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US dismisses cooperation with Russia on curbing IS in Syria

(Xinhua) Updated: 2015-10-14 10:18

WASHINGTON - US defense chief Ash Carter said on Tuesday the United States would not cooperate with Russia in the fight against the extremist group, the Islamic State (IS).

"We (the Pentagon) are not able to associate more broadly with Russia's approach in Syria, because it is wrongheaded and strategically shortsighted," said Carter at a press conference.

Russia began airstrikes in Syria on Sept. 30 after weeks of military buildup inside the Arab country, which was scrambling to deal with a civil war and insurgency of the IS.

While the Kremlin insisted that its goal in Syria was to target the IS, Washington accused it of targeting rebels who opposed the Syrian government.

It was not the first time for Carter to dismiss the possibility of cooperation between US-led coalition and Russia on the anti-IS campaign.

During his trip to Europe last week, Carter said in Italy that the United States would limit its discussions with Russia to "basic, technical discussions" on efforts to ensure that flights over Syria are conducted safely.

"We are not prepared to cooperate in a strategy which as we explained is flawed, tragically flawed on Russia's part," said Carter on Oct 7.

Despite Carter's dismissal of the Russian strategy in Syria, the United States on Friday announced it would abandon its own train-and-equip program in Syria, a central pillar of US President Barack Obama's counter-IS strategy which was previously aimed at recruiting 5,400 Syrian rebels each year for three years.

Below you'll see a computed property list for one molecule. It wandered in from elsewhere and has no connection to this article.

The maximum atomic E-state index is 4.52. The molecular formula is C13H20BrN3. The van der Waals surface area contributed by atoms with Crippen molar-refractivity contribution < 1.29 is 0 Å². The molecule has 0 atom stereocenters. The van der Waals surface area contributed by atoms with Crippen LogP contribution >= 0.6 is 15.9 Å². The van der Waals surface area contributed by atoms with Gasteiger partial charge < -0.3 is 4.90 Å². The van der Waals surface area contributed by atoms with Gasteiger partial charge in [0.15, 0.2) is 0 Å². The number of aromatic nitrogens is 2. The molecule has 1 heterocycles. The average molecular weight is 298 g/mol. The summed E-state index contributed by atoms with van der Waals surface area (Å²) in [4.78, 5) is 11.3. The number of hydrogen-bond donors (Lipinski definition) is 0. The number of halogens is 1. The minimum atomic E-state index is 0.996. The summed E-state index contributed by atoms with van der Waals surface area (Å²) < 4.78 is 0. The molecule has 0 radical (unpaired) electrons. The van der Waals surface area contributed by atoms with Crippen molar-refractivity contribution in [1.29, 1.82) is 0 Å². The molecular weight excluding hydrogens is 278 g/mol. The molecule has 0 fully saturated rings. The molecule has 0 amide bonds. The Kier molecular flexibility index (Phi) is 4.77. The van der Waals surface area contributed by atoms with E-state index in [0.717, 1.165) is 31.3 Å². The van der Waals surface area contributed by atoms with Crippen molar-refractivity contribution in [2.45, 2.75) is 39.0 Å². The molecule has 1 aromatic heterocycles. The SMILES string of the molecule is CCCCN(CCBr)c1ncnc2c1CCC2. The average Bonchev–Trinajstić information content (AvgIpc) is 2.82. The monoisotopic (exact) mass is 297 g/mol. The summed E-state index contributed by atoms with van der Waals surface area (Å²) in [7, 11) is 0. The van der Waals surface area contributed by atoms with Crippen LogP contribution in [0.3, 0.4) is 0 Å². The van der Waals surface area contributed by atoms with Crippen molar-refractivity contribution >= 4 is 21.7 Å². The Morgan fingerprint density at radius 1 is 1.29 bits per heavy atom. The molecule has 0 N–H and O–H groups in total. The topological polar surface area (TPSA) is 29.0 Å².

Instead, the Obama administration would from now on support existing rebel groups.

The change is a recognition of the failure of Obama's flagship anti-IS training program after a testy congressional hearing in September by US General Lloyd Austin, who oversees the war against the IS, revealed that only "four or five" US-trained Syrian rebels currently remained in fight in Syria.

Later, the Pentagon corrected the number of US-trained Syrian rebels currently fighting the IS in Syria to nine.

Senior officials of the Obama administration had said earlier the initial US strategy to recruit, train and arm moderate Syrian rebels failed partly because most of the Syrian rebels were more focused on fighting the Syrian government.

Then, the Pentagon admitted on Sept. 25 that the US-trained Syrian rebels gave about a quarter of US weapons to an al-Qaeda affiliate in Syria.

Meanwhile, Carter on Tuesday reiterated that the Pentagon had no plans to change its policy in Syria after Russia started its own military campaign, but said that talks between the two militaries to de-conflict the airstrikes in Syria were vital.

"Even if we can't agree on Syria policy, we should be able to at least agree on making sure our airmen are as safe as possible," he said, adding that the third round of talks were slated for Wednesday.

Carter's remarks echoed what a Pentagon spokesman told reporters that US and Russian aircraft came within visual range of each other during missions on Saturday.

To avoid air accidents over Syria during their airstrikes against the extremist group the IS, the United States and Russia were currently engaged in talks aimed at ensuring "deconfliction" of air operations in Syria.

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